kritikal's avatarAndrew Herron, W8FI@kritikal
Frank’s N4SPP Ham Radio home-built SM0VPO 80 40 20 meters compact spiral loop antenna nonstopsystems.com/radio/frank_ra… via @Delicious

 

UlisK3LU's avatarUlis K3LU @UlisK3LU
Send your own satellite into space for $1000 – smh.com.au/world/science/… via @smh

From my Twitter feed: weather radio, drones, DMR

TAUTIC's avatarJayson Tautic @TAUTIC
Really cool project! “@chasxmd: Project: Si4707 Weather Radio wp.me/p3oePO-7Q

 

XE2K's avatarJ.Héctor García XE2K @XE2K
After so many Drones in the news, Why not an 160m Vertical wire array supported by Drones ? can be the future?

 

VA3XPR's avatarVA3XPR Repeater @VA3XPR
Teach your local radio club all about Digital Mobile Radio at their next mtg. #hamr #hamradio ow.ly/tkdCb pic.twitter.com/v2cDxOoYdz

From my Twitter feed: bypass caps, VHF propagation, SMD rework

dangerousproto's avatarDangerous Prototypes @dangerousproto
app note: properties and application of bypass capacitors goo.gl/YFpqLx

georgesmartuk's avatarGeorge Smart @georgesmartuk
Not sure if everyone has seen @ng0e‘s fantastic VHF Propagation Map from #APRS data. How genius! aprs.mountainlake.k12.mn.us #hamr #hamradio #vhf

DIYEngineering's avatarDIY Engineering @DIYEngineering
app note: Rework method for surface mount MLCCs – Things you might need to know about doing SMT rework on Multi La… ow.ly/2C95Qu

Operating Notes: triple play, 2m loop, W5LJT (SK)

Here are some random recollections of recent QSOs:

Triple play!
At WA2HOM Saturday, I decided to forego the CQWW CW contest and make some phone contacts. After listening to some guys on 20m, I switched to 15m and found that it was open. Tuning around, I heard Alvaro, EA2BY working some guy on the East Coast. Now, I don’t have “BY” in my collection of QSL cards from stations whose callsigns spell words, so I hung around until he was finished with the East Cost QSO and got him in the log on the first call. He was running only 20 W, but had a four-element, 15m quad, so he had a pretty good signal.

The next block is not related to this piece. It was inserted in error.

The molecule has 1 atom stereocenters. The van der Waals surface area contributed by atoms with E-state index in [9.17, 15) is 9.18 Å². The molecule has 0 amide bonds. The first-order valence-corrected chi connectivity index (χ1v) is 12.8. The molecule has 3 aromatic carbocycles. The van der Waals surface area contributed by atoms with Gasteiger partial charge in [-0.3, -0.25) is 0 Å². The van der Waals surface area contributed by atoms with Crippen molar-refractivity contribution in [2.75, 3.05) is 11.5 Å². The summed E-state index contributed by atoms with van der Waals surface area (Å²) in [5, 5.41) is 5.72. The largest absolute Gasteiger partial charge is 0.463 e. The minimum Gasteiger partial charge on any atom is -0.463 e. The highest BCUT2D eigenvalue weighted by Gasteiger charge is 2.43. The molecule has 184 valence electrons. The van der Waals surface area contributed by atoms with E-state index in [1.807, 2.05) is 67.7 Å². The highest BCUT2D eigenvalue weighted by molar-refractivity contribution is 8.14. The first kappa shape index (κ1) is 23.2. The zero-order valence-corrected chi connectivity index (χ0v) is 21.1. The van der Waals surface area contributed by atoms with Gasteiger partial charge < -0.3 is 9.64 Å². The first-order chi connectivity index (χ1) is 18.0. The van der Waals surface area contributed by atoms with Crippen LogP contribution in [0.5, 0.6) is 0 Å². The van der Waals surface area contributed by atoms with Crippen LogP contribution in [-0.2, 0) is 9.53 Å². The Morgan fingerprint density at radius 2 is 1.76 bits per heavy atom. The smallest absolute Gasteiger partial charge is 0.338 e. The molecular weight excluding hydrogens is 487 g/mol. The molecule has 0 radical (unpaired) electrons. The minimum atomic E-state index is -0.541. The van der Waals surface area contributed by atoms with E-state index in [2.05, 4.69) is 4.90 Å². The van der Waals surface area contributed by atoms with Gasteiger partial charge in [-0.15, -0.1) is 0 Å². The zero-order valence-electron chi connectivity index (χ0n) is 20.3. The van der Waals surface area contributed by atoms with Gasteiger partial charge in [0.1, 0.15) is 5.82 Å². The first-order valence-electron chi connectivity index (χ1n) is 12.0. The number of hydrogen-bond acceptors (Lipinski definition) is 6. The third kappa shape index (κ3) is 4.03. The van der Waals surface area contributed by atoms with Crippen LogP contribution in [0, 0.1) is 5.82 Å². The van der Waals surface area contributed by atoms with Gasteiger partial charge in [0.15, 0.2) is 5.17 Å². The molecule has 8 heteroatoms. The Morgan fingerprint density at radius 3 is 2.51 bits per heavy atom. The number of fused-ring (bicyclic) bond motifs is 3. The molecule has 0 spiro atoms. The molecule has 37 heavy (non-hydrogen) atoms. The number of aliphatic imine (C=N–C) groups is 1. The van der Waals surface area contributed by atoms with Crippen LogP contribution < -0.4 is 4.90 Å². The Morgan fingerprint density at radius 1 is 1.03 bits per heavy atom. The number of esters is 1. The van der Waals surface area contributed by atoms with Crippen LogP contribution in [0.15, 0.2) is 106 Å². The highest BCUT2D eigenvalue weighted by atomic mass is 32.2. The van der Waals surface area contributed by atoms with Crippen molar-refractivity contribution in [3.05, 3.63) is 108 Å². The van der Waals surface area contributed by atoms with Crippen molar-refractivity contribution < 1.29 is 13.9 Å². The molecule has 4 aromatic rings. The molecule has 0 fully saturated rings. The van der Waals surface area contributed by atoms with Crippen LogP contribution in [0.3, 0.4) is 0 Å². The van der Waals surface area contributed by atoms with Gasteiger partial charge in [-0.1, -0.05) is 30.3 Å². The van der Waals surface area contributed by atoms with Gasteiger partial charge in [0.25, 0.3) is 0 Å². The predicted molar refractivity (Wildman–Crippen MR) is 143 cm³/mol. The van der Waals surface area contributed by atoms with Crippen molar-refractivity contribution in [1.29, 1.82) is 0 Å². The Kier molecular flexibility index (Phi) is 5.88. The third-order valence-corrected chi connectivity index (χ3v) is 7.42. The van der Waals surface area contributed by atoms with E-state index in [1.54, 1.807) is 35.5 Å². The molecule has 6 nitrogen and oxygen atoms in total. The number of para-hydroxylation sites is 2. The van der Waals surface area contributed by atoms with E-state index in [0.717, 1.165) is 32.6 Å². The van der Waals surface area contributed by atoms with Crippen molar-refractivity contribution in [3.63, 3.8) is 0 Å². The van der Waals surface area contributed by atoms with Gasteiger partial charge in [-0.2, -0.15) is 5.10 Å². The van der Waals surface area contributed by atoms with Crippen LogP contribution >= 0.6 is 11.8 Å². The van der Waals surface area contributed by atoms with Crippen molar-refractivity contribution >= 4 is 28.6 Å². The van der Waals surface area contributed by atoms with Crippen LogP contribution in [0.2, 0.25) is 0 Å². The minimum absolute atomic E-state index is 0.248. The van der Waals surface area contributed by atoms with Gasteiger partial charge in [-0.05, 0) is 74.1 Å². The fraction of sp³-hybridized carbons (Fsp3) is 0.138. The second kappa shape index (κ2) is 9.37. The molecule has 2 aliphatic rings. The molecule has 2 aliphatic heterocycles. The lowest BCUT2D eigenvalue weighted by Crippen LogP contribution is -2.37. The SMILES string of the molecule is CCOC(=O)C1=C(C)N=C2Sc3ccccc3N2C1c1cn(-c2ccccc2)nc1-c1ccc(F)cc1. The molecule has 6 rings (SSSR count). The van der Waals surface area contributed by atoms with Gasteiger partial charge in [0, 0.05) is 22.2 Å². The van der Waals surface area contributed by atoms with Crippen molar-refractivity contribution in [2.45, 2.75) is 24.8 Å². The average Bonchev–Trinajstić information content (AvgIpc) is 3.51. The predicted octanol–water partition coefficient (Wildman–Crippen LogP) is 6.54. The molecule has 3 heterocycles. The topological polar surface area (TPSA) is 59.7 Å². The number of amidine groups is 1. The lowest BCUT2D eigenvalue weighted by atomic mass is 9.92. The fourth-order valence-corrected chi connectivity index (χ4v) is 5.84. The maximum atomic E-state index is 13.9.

After that QSO, I tuned around a bit more, then decided to call CQ. I called CQ three or four times before IW1ARK came back to me. That made two!

Just before I left the museum, I decided to tune around on 20m phone. That’s where I worked Bob, W0ROB, to complete the triple play. Bob and I had a great conversation about amateur radio stations in museums. He used to go to Arizona for the winter and has operated W7ASC, the station at the Arizona Science Center.

2m loop
About a week ago, I was blabbing with a couple of guys from one of my Tech classes on the W8UM repeater (145.23-, 100 Hz tone, W8UM-R on EchoLink) when Ron, NB8Q, broke in. Ron was using a 2m loop antenna that he just built. What made the remarkable is that it was inside his mobile home!  I told him that he should make a reflector, but he said that he didn’t have enough space for it in his mobile home.

W5LJT (SK)
This evening, I got some bad news. Bill, W5LJT, is now an SK.

i always enjoyed talking to Bill. He liked to talk about the Detroit Red Wings. Despite living in the Houston area, he was a long-time hockey fan, going back to his days as a student at Notre Dame in South Bend, IN. He told me that sometimes he would take a train from South Bend to Detroit to catch a Red Wings game at the Olympia Stadium.

My log says that I had 27 QSOs with Bill over the past ten years. I’m sorry that I won’t be having another one.